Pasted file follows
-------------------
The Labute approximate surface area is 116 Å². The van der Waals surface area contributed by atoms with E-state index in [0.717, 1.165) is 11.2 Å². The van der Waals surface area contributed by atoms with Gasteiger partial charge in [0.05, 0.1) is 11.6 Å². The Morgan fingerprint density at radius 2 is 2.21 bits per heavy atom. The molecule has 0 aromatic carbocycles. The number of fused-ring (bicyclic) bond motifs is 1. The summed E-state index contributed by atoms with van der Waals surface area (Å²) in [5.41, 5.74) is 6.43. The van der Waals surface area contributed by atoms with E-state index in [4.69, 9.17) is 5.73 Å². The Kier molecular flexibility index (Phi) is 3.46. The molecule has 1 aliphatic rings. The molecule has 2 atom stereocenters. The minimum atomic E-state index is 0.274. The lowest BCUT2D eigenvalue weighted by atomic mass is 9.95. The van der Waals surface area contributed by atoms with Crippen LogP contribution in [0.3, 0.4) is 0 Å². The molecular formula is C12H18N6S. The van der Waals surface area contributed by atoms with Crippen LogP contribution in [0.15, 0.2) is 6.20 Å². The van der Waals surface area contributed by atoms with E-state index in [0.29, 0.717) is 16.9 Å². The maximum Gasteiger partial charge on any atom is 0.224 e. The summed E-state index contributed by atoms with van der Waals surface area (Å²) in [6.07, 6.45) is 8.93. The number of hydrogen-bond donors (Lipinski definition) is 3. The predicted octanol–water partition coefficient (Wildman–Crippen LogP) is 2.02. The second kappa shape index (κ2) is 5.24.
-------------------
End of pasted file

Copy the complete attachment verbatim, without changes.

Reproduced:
The Labute approximate surface area is 116 Å². The van der Waals surface area contributed by atoms with E-state index in [0.717, 1.165) is 11.2 Å². The van der Waals surface area contributed by atoms with Gasteiger partial charge in [0.05, 0.1) is 11.6 Å². The Morgan fingerprint density at radius 2 is 2.21 bits per heavy atom. The molecule has 0 aromatic carbocycles. The number of fused-ring (bicyclic) bond motifs is 1. The summed E-state index contributed by atoms with van der Waals surface area (Å²) in [5.41, 5.74) is 6.43. The van der Waals surface area contributed by atoms with E-state index in [4.69, 9.17) is 5.73 Å². The Kier molecular flexibility index (Phi) is 3.46. The molecule has 1 aliphatic rings. The molecule has 2 atom stereocenters. The minimum atomic E-state index is 0.274. The lowest BCUT2D eigenvalue weighted by atomic mass is 9.95. The van der Waals surface area contributed by atoms with Crippen LogP contribution in [0.3, 0.4) is 0 Å². The molecular formula is C12H18N6S. The van der Waals surface area contributed by atoms with Crippen LogP contribution in [0.15, 0.2) is 6.20 Å². The van der Waals surface area contributed by atoms with E-state index in [0.29, 0.717) is 16.9 Å². The maximum Gasteiger partial charge on any atom is 0.224 e. The summed E-state index contributed by atoms with van der Waals surface area (Å²) in [6.07, 6.45) is 8.93. The number of hydrogen-bond donors (Lipinski definition) is 3. The predicted octanol–water partition coefficient (Wildman–Crippen LogP) is 2.02. The second kappa shape index (κ2) is 5.24.